Evergrey signed a deal with AFM Records. Evergrey Would release a new album, Hymns For The Broken, on September 26th, 2014 through AFM Records. The album was mixed at Hansen Studio in Ribe, Denmark by Jacob Hansen. The band was a trio now. Soon, however, the new line-up featured guitarist Henrik Danhage and drummer Jonas Ekdahl, who rejoined the band four years after leaving. I Can Do Without Love was the first solo album by Rikard Zander. It was out through ZR/Border Music in 2016. Sweden’s Evergrey was commemorating its twentieth anniversary by issuing an album called The Storm Within on September 9th 2016. US-based Redemption parted ways with Fates Warning’s singer Ray Alder and recruited Tom Englund in 2017. Evergrey announced The Atlantic as the title for its 2019 album, which was due through AFM in February. The act released its new album, entitled Escape Of The Phoenix, through AFM in February 2021. The album’s first single was called Forever Outsider.
EVERGREY - RECREATION DAY - INSIDEOUT
Evergrey's new album confirms once again how the Swedes are the odd men out on InsideOut Music. The band has little to do with the its progressive label-mates instead opting to focus its energies on hard rock and heavy metal. Admittedly, there is both a keyboardist in the band and involved passages reminiscent of the heavier moments of Dream Theater. These are in the minority however. Recreation Day itself is, quite ironically, a dark album. The title track's line, "life is fear and sorrow's all I know" only underscores the point. Then again, not many metal bands would feature a choir "courtesy of the Swedish Catholic Church" on its album. Then again, who knew Sweden has a Catholic Church in the first place. With good songs and a good sound the Everygrey-five are a potent bunch, and given the smooth voice of singer Tom Englund even pack some commercial potential. Play tips: The Great Deceiver, Blinded and all guitar solos on the album! - Ali "The Metallian"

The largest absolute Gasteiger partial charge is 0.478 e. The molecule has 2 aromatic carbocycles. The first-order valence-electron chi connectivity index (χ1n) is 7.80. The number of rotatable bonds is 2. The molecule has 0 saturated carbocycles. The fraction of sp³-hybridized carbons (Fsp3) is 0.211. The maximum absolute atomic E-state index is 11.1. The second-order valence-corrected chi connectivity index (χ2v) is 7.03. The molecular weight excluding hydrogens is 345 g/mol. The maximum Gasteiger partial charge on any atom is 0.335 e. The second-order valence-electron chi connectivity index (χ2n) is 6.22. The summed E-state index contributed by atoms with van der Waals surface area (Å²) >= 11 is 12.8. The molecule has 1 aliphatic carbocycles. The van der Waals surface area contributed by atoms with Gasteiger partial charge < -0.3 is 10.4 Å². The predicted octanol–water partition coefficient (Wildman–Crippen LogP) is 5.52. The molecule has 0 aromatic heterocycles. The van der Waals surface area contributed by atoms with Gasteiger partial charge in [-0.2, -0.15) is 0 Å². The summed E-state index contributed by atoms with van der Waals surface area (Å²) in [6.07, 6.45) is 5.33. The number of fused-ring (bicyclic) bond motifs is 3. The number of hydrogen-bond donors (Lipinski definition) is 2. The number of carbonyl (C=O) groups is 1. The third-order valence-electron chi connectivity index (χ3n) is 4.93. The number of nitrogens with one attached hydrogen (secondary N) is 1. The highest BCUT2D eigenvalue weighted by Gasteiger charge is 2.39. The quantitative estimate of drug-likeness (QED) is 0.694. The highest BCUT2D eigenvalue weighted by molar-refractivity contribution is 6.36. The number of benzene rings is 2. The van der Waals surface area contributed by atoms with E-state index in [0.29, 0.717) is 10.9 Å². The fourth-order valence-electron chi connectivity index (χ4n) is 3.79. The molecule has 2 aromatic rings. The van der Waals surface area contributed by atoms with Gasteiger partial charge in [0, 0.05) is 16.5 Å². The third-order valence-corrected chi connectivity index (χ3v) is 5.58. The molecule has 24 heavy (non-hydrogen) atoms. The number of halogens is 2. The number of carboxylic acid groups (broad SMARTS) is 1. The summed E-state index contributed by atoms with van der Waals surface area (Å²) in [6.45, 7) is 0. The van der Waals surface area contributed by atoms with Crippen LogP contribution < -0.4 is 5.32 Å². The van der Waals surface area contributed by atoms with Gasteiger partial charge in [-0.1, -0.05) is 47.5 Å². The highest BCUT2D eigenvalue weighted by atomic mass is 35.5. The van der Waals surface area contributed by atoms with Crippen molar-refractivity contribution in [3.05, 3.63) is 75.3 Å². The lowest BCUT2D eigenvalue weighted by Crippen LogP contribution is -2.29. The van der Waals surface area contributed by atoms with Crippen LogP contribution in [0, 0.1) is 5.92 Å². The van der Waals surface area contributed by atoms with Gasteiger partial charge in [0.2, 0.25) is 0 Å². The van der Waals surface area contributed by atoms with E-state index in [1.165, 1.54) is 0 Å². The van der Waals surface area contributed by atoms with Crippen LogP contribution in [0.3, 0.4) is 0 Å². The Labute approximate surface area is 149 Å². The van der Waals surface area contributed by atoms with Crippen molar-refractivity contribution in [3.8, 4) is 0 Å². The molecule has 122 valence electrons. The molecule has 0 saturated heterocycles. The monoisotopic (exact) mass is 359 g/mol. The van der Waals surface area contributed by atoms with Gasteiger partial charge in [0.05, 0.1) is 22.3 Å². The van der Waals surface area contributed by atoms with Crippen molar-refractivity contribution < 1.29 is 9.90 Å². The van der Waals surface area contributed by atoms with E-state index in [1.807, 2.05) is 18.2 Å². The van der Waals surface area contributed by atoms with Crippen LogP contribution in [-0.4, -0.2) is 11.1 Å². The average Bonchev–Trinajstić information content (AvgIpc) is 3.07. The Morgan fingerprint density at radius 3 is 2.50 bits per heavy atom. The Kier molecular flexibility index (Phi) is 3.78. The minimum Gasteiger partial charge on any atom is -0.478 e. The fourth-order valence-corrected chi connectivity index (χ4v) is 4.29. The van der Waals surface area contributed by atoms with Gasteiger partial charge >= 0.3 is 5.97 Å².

EVERGREY - THE INNER CIRCLE - INSIDEOUT
In my opinion, Evergrey has gone more commercial than it needs to. The Swedes have largely abandoned the progressive scene for the soft rock one. It is no coincidence that the pomp rockers are often reminiscent of Michael Bolton vocally and musically. This will, naturally, appeal to fans of Dream Theater and Tool, but the songs - no matter how perfect technically - seem a little rudderless and were it not for the interesting lyrics and exceptional guitar solos would have suffered from a total case of the humdrums. - Ali "The Metallian"
EVERGREY - A NIGHT TO REMEMBER - INSIDEOUT
Evergrey is a band I once thought pretty highly of (i.e. circa 2003's Recreation Day) but in the intervening years I've become weary of the group's sound. Like a lot of prog-metal bands, this Swedish collective is one part Dream Theater and two-thirds shimmering, 40-something Euro rock - whenever Evergrey reaches for emotion, melodrama of adult-contemporary proportions painfully enters the equation. Despite a strong live showcase (which, I guess, is why this record exists), these Swedes still fail to live down their own sap-inspired song-writing. The band obviously can't be faulted for this (in and of itself, performing your own material is no fault) and, as expected, all that the group represents on album happens at full-tilt in the concert environment. So, in essence, if you're an Evergrey fan then you can't really go wrong picking A Night To Remember up. It's a different story for the rest of us, no doubt. - David Perri
EVERGREY - A NIGHT TO REMEMBER (DVD) - INSIDEOUT